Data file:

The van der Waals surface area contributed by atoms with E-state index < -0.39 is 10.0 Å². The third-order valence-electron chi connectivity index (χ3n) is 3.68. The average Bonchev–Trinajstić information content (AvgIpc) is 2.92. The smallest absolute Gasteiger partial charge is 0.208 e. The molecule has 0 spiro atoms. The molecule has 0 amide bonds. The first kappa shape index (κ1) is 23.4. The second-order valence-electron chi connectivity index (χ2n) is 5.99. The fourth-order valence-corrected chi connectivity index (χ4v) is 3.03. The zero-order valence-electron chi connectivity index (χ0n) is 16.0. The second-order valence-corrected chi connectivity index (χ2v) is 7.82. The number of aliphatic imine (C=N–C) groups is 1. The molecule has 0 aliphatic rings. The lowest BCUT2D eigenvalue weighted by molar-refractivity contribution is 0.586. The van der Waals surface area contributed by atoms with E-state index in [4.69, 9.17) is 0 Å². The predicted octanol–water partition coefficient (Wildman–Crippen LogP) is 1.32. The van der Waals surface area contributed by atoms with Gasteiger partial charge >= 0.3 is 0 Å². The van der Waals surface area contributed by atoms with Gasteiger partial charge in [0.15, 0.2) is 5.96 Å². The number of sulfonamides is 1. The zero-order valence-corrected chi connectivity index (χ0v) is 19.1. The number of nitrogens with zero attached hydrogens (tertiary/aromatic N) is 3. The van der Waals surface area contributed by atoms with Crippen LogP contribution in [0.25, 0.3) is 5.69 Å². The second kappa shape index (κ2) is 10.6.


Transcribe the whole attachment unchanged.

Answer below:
The van der Waals surface area contributed by atoms with E-state index < -0.39 is 10.0 Å². The third-order valence-electron chi connectivity index (χ3n) is 3.68. The average Bonchev–Trinajstić information content (AvgIpc) is 2.92. The smallest absolute Gasteiger partial charge is 0.208 e. The molecule has 0 spiro atoms. The molecule has 0 amide bonds. The first kappa shape index (κ1) is 23.4. The second-order valence-electron chi connectivity index (χ2n) is 5.99. The fourth-order valence-corrected chi connectivity index (χ4v) is 3.03. The zero-order valence-electron chi connectivity index (χ0n) is 16.0. The second-order valence-corrected chi connectivity index (χ2v) is 7.82. The number of aliphatic imine (C=N–C) groups is 1. The molecule has 0 aliphatic rings. The lowest BCUT2D eigenvalue weighted by molar-refractivity contribution is 0.586. The van der Waals surface area contributed by atoms with E-state index in [4.69, 9.17) is 0 Å². The predicted octanol–water partition coefficient (Wildman–Crippen LogP) is 1.32. The van der Waals surface area contributed by atoms with Gasteiger partial charge >= 0.3 is 0 Å². The van der Waals surface area contributed by atoms with Gasteiger partial charge in [0.15, 0.2) is 5.96 Å². The number of sulfonamides is 1. The zero-order valence-corrected chi connectivity index (χ0v) is 19.1. The number of nitrogens with zero attached hydrogens (tertiary/aromatic N) is 3. The van der Waals surface area contributed by atoms with Crippen LogP contribution in [0.25, 0.3) is 5.69 Å². The second kappa shape index (κ2) is 10.6.